An unusual take on a familiar story, with an enormous and likable character and a few gaps.

READ REVIEW

OG'S ARK

Combining a character from Numbers and Deuteronomy with the biblical tale of Noah’s Ark, the Marks and Peluso introduce the giant Og.

First shown in the arms of a smiling, doughy woman with her back against a tree trunk and her head in the leaves, Og is a big baby, so large he breaks his cradle and every bed after that as he grows. Years of sleepless nights make him grumpy to his fellow humans, but animals seek the safety of his warm mass. Because the animals trust Og, Noah tells Og about the impending flood and enlists his help gathering the animals. The vivid palette in greens, golds, and browns is warm, and the rounded shapes bring a look of juvenile innocence to all of the characters. Bible stories are complicated, and this comforting aesthetic stands in contrast to the devastation and implied death that sensitive youngsters will surely ask about, especially after seeing a close-up of Og’s tear-stained face when he discovers he cannot fit in the ark (although Og has previously said he is so tall he cannot drown). Noah invites Og to ride on top of the ark and later the giant is rewarded, presumably by God, with a giant-sized bed—which Og finds perfectly comfortable once his animal friends join him.

An unusual take on a familiar story, with an enormous and likable character and a few gaps. (authors’ note) (Picture book. 4-8)

Pub Date: March 1, 2016

ISBN: 978-1-4677-6149-9

Page Count: 32

Publisher: Kar-Ben

Review Posted Online: Jan. 9, 2016

Kirkus Reviews Issue: Jan. 15, 2016

Did you like this book?

No Comments Yet

This Mother’s Day tale is rather limited in its audience to those who can afford fancy brunch after their own religious...

THE BERENSTAIN BEARS MOTHER'S DAY BLESSINGS

From the Berenstain Bears series

The Berenstains’ son adds a Mother’s Day entry to the series, continuing the adventures of the Bear family with a religious focus.

Brother, Sister, and Honey want to do something special for Mama for Mother’s Day, and Papa helps them think of just the thing—brunch at the Bear Country Inn after church—and they can invite Grizzly Gran, too. On the ride to church, Mama points out all the ways other families are celebrating their own mothers even though these community helpers are working on the holiday: Officer Marguerite’s children bring her flowers as she directs traffic, and Mrs. Ben’s children are pitching in with farm chores. Indeed, the trip to church is eye-opening for the cubs, who never realized that some of their neighbors even had children. During the church service, Preacher Brown thanks God for the gift of mothers and quotes the Bible: “Your mother was like a vine in your vineyard planted by the water; it was fruitful and full of branches.” While the illustrations are the same as ever (the smiling bears haven’t aged a bit!), the series seems to have moved away from addressing a variety of families.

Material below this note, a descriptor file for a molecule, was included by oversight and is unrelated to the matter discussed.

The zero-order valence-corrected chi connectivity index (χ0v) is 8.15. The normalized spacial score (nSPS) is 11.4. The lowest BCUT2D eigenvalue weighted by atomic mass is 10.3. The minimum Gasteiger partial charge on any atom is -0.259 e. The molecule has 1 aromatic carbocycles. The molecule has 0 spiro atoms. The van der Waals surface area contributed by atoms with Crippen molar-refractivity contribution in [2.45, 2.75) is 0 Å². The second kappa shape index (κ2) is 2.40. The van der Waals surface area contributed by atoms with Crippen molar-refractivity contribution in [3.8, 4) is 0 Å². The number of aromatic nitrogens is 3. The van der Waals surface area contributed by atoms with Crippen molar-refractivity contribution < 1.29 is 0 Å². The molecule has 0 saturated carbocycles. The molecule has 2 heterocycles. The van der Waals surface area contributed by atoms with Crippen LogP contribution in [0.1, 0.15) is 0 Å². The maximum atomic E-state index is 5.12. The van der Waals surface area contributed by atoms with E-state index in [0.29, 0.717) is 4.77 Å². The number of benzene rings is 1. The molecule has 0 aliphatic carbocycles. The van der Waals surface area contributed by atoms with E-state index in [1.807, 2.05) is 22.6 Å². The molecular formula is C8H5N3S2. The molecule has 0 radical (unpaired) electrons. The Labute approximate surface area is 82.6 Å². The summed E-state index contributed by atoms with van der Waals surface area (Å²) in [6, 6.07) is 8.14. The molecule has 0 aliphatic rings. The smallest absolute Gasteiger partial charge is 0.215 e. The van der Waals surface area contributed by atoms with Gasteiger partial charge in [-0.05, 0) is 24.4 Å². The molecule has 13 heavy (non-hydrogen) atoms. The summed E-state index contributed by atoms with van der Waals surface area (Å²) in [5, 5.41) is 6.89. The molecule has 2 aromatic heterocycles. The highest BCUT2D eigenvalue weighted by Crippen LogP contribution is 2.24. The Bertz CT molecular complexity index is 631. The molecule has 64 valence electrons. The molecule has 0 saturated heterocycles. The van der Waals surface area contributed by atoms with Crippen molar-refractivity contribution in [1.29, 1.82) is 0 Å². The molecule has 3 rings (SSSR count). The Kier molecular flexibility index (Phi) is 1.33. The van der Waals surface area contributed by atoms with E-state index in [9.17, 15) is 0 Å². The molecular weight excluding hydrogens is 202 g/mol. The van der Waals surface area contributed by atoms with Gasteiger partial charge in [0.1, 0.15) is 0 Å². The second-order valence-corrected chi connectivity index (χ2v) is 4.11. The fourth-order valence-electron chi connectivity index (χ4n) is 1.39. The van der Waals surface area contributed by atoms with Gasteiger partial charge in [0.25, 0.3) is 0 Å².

This Mother’s Day tale is rather limited in its audience to those who can afford fancy brunch after their own religious services, contrary to its apparent message that being together is all that matters. (Picture book. 4-7)

Pub Date: March 1, 2016

ISBN: 978-0-310-74869-4

Page Count: 24

Publisher: Zonderkidz

Review Posted Online: March 16, 2016

Kirkus Reviews Issue: April 1, 2016

Did you like this book?

No Comments Yet

The lofty symbolism of this allegorical tale may be above the comprehension level of literal-minded children.

GOOD GOOD FATHER

This Christian allegory presents a little bear who asks an all-powerful lion king for his help in solving the problems of other bear cubs.

Tucker is a cub who likes to help others, but his young friends have all sorts of deep-seated troubles, ranging from illness to hunger to aggression. So Tucker sets off on a journey to see the king, who lives in a hilltop castle “where the door was always open.” The bear cub wants to take along a “perfect gift” for the king to elicit his help, and in familiar fashion, he meets animals along the way who give him additional information about the king and items to take along as presents. Tucker takes all these items to the lion, who explains that as king he can fulfill these roles because he is a good father. The king returns to the town with Tucker, magically solving everyone’s problems with unexplained help and lots of love. Tucker concludes that the king is a “Good Good Father,” and Tucker’s seeking his help was the perfect gift. God is not mentioned in the text, and younger children will need an adult’s assistance in understanding the symbolic meaning of the lion and his multifaceted powers. Pleasant though unnuanced watercolor-and-pencil illustrations of appealing animal characters add some spunk to the story.

The lofty symbolism of this allegorical tale may be above the comprehension level of literal-minded children. (authors’ note) (Picture book/religion. 4-8)

Pub Date: Oct. 4, 2016

ISBN: 978-0-7180-8695-4

Page Count: 32

Publisher: Thomas Nelson

Review Posted Online: Aug. 2, 2016

Kirkus Reviews Issue: Aug. 15, 2016

Did you like this book?

No Comments Yet
more